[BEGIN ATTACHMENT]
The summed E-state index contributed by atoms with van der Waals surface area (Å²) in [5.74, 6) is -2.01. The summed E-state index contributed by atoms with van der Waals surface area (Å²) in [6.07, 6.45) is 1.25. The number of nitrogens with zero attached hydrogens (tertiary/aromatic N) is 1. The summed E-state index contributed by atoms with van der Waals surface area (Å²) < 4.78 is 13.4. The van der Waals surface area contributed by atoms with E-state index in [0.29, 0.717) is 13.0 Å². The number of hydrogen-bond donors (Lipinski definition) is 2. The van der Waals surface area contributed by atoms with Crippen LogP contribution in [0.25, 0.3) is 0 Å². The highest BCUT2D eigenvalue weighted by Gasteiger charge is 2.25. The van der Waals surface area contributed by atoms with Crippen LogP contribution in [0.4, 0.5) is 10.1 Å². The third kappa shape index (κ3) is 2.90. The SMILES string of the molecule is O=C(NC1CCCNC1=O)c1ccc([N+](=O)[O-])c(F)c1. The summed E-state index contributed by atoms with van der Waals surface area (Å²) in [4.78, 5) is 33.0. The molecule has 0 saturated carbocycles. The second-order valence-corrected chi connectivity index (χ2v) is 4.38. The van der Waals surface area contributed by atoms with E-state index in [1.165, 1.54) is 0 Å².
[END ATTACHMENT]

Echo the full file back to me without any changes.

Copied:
The summed E-state index contributed by atoms with van der Waals surface area (Å²) in [5.74, 6) is -2.01. The summed E-state index contributed by atoms with van der Waals surface area (Å²) in [6.07, 6.45) is 1.25. The number of nitrogens with zero attached hydrogens (tertiary/aromatic N) is 1. The summed E-state index contributed by atoms with van der Waals surface area (Å²) < 4.78 is 13.4. The van der Waals surface area contributed by atoms with E-state index in [0.29, 0.717) is 13.0 Å². The number of hydrogen-bond donors (Lipinski definition) is 2. The van der Waals surface area contributed by atoms with Crippen LogP contribution in [0.25, 0.3) is 0 Å². The highest BCUT2D eigenvalue weighted by Gasteiger charge is 2.25. The van der Waals surface area contributed by atoms with Crippen LogP contribution in [0.4, 0.5) is 10.1 Å². The third kappa shape index (κ3) is 2.90. The SMILES string of the molecule is O=C(NC1CCCNC1=O)c1ccc([N+](=O)[O-])c(F)c1. The summed E-state index contributed by atoms with van der Waals surface area (Å²) in [4.78, 5) is 33.0. The molecule has 0 saturated carbocycles. The second-order valence-corrected chi connectivity index (χ2v) is 4.38. The van der Waals surface area contributed by atoms with E-state index in [1.165, 1.54) is 0 Å².